CSCI 115

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CSCI 115. Chapter 4 Relations and Digraphs. CSCI 115. §4 .1 Product Sets and Partitions. §4 .1 – Product Sets and Partitions. Product Set Ordered pair Cartesian Product Theorem 4.1.1 For any 2 finite non-empty sets A and B, |A x B| = |A||B|. §4 .1 – Product Sets and Partitions.

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### CSCI 115

Chapter 4

Relations and Digraphs

### CSCI 115

§4.1

Product Sets and Partitions

§4.1 – Product Sets and Partitions
• Product Set
• Ordered pair
• Cartesian Product
• Theorem 4.1.1
• For any 2 finite non-empty sets A and B, |A x B| = |A||B|
§4.1 – Product Sets and Partitions
• Partitions
• A partition (quotient set) of A is a set P of nonempty subsets of A such that:
• Each element of A belongs to a set in P
• If A1 and A2 are elements of P, then A1A2 = {}
• Each element of P is called a cell or a block

### CSCI 115

§4.2

Relations and Digraphs

§4.2 – Relations and Digraphs
• Relations
• Relation from A to B
• Subset of A x B
• Relation on A
• Subset of A x A
§4.2 – Relations and Digraphs
• Sets arising from relations
• Domains
• Domain of relation
• Ranges
• Range of relation
• Range of an element
• Range of a subset
§4.2 – Relations and Digraphs
• Theorem 4.2.1
• Let R be a relation from A to B, and let A1 and A2 be subsets of A. Then:
• If A1 A2, then R(A1)  R(A2)
• R(A1 A2) = R(A1)  R(A2)
• R(A1 A2)  R(A1)  R(A2)
• Theorem 4.2.2
• Let R and S be Relations from A to B. If R(a) = S(a)  a  A, then R = S.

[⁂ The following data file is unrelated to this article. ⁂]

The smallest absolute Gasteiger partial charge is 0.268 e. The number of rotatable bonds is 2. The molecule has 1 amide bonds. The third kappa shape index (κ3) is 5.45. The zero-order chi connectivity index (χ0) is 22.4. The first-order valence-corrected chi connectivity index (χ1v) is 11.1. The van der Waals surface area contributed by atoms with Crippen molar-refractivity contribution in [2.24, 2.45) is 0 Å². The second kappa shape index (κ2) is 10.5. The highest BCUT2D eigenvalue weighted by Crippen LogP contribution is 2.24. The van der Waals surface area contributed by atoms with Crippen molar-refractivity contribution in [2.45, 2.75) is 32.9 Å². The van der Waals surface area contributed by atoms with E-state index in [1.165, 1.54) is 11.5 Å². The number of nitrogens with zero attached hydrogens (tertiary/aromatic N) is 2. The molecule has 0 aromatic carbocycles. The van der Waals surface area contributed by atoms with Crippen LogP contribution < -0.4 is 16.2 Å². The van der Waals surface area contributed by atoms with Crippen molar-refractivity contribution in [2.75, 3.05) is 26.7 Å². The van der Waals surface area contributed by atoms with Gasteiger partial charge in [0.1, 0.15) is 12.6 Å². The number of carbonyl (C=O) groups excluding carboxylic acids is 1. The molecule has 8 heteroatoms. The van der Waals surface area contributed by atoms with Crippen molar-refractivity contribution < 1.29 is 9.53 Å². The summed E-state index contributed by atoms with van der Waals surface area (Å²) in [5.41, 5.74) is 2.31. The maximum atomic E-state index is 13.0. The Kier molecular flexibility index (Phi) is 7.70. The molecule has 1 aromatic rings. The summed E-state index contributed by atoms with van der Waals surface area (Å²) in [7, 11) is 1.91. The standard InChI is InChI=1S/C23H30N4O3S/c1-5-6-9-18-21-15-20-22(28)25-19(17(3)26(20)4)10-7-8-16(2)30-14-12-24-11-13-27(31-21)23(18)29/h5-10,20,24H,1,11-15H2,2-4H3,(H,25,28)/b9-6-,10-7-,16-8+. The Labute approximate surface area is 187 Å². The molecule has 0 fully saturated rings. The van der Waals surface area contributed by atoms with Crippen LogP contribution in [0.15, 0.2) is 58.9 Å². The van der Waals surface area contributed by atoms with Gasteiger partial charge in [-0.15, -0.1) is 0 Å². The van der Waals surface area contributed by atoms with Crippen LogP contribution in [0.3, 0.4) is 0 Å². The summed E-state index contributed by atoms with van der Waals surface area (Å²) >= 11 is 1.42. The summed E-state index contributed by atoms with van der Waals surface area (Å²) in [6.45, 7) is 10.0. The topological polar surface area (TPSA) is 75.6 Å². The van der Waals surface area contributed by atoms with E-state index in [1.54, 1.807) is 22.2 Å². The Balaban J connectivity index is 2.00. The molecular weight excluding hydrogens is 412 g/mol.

§4.2 – Relations and Digraphs
• The matrix of a relation
• If A = {a1, a2, …, am} and B = {b1, b2, …, bn}, then a relation R from A to B can be represented by an m x n boolean matrix (MR) constructed as follows: mij = {

1 if (ai, bj)  R0 if (ai, bj)  R

§4.2 – Relations and Digraphs
• The Digraph of a relation
• Let R be a relation on A. The Digraph of R is constructed as follows:
• Draw a circle for each element in A, and label the circles accordingly (these are called vertices)
• Draw an arrow from ai to ajiffaiRaj(these are called edges)
• In-degrees and out-degrees
§4.2 – Relations and Digraphs
• Relation Restriction
• Let R be a relation on a set A, with B  A. The restriction of R to B is R  (B x B).

### CSCI 115

§4.3

Paths in Relations and Digraphs

§4.3 – Paths in Relations and Digraphs
• Path of length n from a to b:
• aRx1, x1Rx2, x2Rx3, …, xn-1Rb
• Geometric path in digraph
• Cycle: A path that begins and ends at the same vertex
§4.3 – Paths in Relations and Digraphs
• New relations from paths
• Rn: xRny iff there is a path of length n from x to y
• R: xRy iff there is any path from x to y
• Connectivity Relation
• R*: xR*y iff there is a path from x to y, or x = y
• Reachability Relation
§4.3 – Paths in Relations and Digraphs
• Theorem 4.3.1
• If R is a relation on A = {a1, a2, …, an}, then MR2 = MR MR = ((MR))2
• Theorem 4.3.2
• For n  2 and R a relation on a finite set A, we have MRn = MR MR...  MR (n factors)
§4.3 – Paths in Relations and Digraphs
• Path composition
•  is used as a variable for paths
• Assume we have:
• 1: a, x1, x2, …, xn-1, b
• 2: b, y1, y2, …, ym-1, c
• Then, we can compose 1 and 2 as follows:
• 21: a, x1, x2, …, xn-1, b, y1, y2, …, ym-1, c
• 21 is a path of length n + m
• 12 does not make sense

### CSCI 115

§4.4

Properties of Relations

§4.4 – Properties of Relations
• A relation R on a set A is:
• Reflexive iff (a,a)  Ra  A
• Irreflexive iff (a,a)  R a  A
• Symmetric iff (a,b)  R  (b,a)  R
• Asymmetric iff (a,b)  R  (b,a)  R
• Antisymmetric iff (a,b)  R and (b,a)  R  a = b
• Transitive iff (a,b)  R and (b,c)  R  (a,c)  R
§4.4 – Properties of Relations
• Theorem 4.4.1